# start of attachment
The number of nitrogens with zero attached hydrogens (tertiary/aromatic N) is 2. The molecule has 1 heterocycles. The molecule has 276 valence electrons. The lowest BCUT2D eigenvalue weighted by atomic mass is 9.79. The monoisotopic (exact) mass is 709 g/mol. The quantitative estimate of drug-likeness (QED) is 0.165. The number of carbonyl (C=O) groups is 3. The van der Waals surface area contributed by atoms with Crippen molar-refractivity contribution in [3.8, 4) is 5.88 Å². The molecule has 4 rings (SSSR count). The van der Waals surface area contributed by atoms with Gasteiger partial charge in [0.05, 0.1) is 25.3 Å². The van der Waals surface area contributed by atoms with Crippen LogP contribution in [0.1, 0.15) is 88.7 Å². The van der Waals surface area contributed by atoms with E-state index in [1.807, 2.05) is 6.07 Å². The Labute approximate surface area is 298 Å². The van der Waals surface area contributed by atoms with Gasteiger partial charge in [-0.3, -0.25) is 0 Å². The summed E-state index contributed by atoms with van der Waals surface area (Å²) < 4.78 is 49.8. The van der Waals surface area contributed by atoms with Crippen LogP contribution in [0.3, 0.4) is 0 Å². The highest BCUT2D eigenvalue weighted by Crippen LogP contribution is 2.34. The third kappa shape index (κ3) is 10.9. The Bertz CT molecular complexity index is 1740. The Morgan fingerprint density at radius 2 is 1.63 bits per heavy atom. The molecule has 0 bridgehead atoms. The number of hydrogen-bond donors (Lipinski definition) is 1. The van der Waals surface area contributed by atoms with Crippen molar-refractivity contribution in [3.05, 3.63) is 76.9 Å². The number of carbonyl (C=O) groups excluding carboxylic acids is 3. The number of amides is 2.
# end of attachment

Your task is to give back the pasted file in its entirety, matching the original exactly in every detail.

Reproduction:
The number of nitrogens with zero attached hydrogens (tertiary/aromatic N) is 2. The molecule has 1 heterocycles. The molecule has 276 valence electrons. The lowest BCUT2D eigenvalue weighted by atomic mass is 9.79. The monoisotopic (exact) mass is 709 g/mol. The quantitative estimate of drug-likeness (QED) is 0.165. The number of carbonyl (C=O) groups is 3. The van der Waals surface area contributed by atoms with Crippen molar-refractivity contribution in [3.8, 4) is 5.88 Å². The molecule has 4 rings (SSSR count). The van der Waals surface area contributed by atoms with Gasteiger partial charge in [0.05, 0.1) is 25.3 Å². The van der Waals surface area contributed by atoms with Crippen LogP contribution in [0.1, 0.15) is 88.7 Å². The van der Waals surface area contributed by atoms with E-state index in [1.807, 2.05) is 6.07 Å². The Labute approximate surface area is 298 Å². The van der Waals surface area contributed by atoms with Gasteiger partial charge in [-0.3, -0.25) is 0 Å². The summed E-state index contributed by atoms with van der Waals surface area (Å²) < 4.78 is 49.8. The van der Waals surface area contributed by atoms with Crippen LogP contribution in [0.3, 0.4) is 0 Å². The highest BCUT2D eigenvalue weighted by Crippen LogP contribution is 2.34. The third kappa shape index (κ3) is 10.9. The Bertz CT molecular complexity index is 1740. The Morgan fingerprint density at radius 2 is 1.63 bits per heavy atom. The molecule has 0 bridgehead atoms. The number of hydrogen-bond donors (Lipinski definition) is 1. The van der Waals surface area contributed by atoms with Crippen molar-refractivity contribution in [3.05, 3.63) is 76.9 Å². The number of carbonyl (C=O) groups excluding carboxylic acids is 3. The number of amides is 2.